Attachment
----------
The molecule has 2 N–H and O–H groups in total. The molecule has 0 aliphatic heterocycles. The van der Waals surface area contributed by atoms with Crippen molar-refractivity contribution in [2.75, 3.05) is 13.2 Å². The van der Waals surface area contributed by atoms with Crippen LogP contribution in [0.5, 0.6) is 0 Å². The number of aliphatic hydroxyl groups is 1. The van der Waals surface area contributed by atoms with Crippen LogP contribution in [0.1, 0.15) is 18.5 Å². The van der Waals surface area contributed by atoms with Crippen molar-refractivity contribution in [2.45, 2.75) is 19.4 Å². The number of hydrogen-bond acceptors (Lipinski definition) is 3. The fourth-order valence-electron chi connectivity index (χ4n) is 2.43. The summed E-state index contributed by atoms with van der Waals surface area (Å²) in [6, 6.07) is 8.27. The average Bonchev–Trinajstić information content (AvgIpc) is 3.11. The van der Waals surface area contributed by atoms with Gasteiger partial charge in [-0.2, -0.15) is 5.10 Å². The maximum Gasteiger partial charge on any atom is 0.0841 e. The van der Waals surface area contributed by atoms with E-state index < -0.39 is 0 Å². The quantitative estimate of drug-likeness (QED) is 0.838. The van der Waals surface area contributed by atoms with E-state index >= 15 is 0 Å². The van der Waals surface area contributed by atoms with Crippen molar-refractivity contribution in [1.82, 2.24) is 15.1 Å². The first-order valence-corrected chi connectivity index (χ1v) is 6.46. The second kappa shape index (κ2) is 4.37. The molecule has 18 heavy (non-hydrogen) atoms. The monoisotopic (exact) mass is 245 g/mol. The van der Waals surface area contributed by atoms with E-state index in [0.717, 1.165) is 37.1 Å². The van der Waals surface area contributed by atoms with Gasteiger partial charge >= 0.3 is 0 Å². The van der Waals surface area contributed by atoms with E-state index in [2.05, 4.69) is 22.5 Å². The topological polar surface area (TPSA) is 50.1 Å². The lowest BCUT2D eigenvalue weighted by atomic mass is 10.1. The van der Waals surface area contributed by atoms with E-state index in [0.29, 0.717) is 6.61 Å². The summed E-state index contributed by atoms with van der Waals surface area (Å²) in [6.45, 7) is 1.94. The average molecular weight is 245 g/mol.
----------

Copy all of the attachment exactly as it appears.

The molecule has 2 N–H and O–H groups in total. The molecule has 0 aliphatic heterocycles. The van der Waals surface area contributed by atoms with Crippen molar-refractivity contribution in [2.75, 3.05) is 13.2 Å². The van der Waals surface area contributed by atoms with Crippen LogP contribution in [0.5, 0.6) is 0 Å². The number of aliphatic hydroxyl groups is 1. The van der Waals surface area contributed by atoms with Crippen LogP contribution in [0.1, 0.15) is 18.5 Å². The van der Waals surface area contributed by atoms with Crippen molar-refractivity contribution in [2.45, 2.75) is 19.4 Å². The number of hydrogen-bond acceptors (Lipinski definition) is 3. The fourth-order valence-electron chi connectivity index (χ4n) is 2.43. The summed E-state index contributed by atoms with van der Waals surface area (Å²) in [6, 6.07) is 8.27. The average Bonchev–Trinajstić information content (AvgIpc) is 3.11. The van der Waals surface area contributed by atoms with Gasteiger partial charge in [-0.2, -0.15) is 5.10 Å². The maximum Gasteiger partial charge on any atom is 0.0841 e. The van der Waals surface area contributed by atoms with E-state index < -0.39 is 0 Å². The quantitative estimate of drug-likeness (QED) is 0.838. The van der Waals surface area contributed by atoms with E-state index >= 15 is 0 Å². The van der Waals surface area contributed by atoms with Crippen molar-refractivity contribution in [1.82, 2.24) is 15.1 Å². The first-order valence-corrected chi connectivity index (χ1v) is 6.46. The second kappa shape index (κ2) is 4.37. The molecule has 18 heavy (non-hydrogen) atoms. The monoisotopic (exact) mass is 245 g/mol. The van der Waals surface area contributed by atoms with E-state index in [0.717, 1.165) is 37.1 Å². The van der Waals surface area contributed by atoms with Gasteiger partial charge >= 0.3 is 0 Å². The van der Waals surface area contributed by atoms with E-state index in [2.05, 4.69) is 22.5 Å². The topological polar surface area (TPSA) is 50.1 Å². The lowest BCUT2D eigenvalue weighted by atomic mass is 10.1. The van der Waals surface area contributed by atoms with E-state index in [0.29, 0.717) is 6.61 Å². The summed E-state index contributed by atoms with van der Waals surface area (Å²) in [6.45, 7) is 1.94. The average molecular weight is 245 g/mol.